Professor Pruitt Comments on White Working-Class Voters and Trump Campaign for NPR
Professor Lisa R. Pruitt was interviewed by National Public Radio in programs analyzing president-elect Donald Trump’s appeal to white working-class voters. Pruitt spoke to the subject for “On Point,” a program produced by Boston’s WBUR and broadcast nationally by 314 NPR stations, and Sacramento station KVIE’s program “Insight with Beth Ruyak.”
Interviewed on “On Point,” Pruitt talked about the frustration and despair of working-class families in areas of the country that have suffered economic losses in the globalized economy. “With the loss of good jobs in places like Pennsylvania and Michigan and through the Rust Belt, we see working-class families falling into despair, and I think that many of them voted for Trump out of desperation for change, but also because they found him relatable,” Pruitt said. “He spoke to their concerns about jobs in a very direct, very blunt way, and it clearly resonated with them.”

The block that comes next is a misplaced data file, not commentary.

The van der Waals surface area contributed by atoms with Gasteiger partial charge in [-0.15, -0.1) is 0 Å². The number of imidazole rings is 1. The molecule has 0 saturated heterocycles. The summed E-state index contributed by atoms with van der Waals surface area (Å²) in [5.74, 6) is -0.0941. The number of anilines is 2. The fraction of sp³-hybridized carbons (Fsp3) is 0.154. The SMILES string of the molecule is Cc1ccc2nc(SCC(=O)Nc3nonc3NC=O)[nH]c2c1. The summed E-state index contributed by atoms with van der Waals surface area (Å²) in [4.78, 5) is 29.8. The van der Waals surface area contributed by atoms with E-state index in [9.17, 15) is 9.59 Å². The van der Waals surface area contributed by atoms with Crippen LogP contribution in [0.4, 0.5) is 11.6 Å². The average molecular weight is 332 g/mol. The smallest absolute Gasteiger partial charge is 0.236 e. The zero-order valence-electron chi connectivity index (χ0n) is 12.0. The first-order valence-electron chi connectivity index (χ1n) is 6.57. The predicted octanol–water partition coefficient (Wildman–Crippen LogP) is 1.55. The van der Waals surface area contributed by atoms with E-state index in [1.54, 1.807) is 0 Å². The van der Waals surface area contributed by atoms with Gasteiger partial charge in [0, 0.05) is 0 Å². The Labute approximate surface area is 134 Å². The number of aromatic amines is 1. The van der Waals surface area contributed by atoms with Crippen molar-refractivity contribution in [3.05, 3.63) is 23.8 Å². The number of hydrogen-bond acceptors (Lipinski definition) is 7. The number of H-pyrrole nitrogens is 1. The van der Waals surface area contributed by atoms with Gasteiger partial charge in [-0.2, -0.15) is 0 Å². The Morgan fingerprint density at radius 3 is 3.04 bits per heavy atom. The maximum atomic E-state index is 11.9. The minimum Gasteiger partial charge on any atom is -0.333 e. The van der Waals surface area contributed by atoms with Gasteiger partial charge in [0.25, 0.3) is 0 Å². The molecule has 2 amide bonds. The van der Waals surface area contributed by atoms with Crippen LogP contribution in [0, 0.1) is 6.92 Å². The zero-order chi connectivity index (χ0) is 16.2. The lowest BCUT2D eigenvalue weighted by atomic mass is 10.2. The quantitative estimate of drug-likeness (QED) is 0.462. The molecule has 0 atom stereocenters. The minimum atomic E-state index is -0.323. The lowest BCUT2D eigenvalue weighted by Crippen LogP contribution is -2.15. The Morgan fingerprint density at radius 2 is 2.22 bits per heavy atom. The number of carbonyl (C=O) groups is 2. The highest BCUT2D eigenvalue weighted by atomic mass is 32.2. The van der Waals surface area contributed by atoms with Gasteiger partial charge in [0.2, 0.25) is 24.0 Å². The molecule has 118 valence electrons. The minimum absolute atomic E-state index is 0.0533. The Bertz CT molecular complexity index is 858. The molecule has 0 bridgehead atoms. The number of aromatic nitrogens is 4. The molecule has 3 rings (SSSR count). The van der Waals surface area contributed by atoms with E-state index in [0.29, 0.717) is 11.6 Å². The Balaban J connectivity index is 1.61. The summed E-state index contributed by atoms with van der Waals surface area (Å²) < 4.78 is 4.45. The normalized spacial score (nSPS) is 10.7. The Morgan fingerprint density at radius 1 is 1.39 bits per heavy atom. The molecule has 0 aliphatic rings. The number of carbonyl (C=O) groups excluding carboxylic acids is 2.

Lisa R. Pruitt, Martin Luther King, Jr. Professor at UC Davis School of Law, is a scholar whose recent work explores the legal relevance of rural spatiality, including how it inflects dimensions of gender, race, and ethnicity. Pruitt's work also considers rural-urban difference in transnational and international contexts.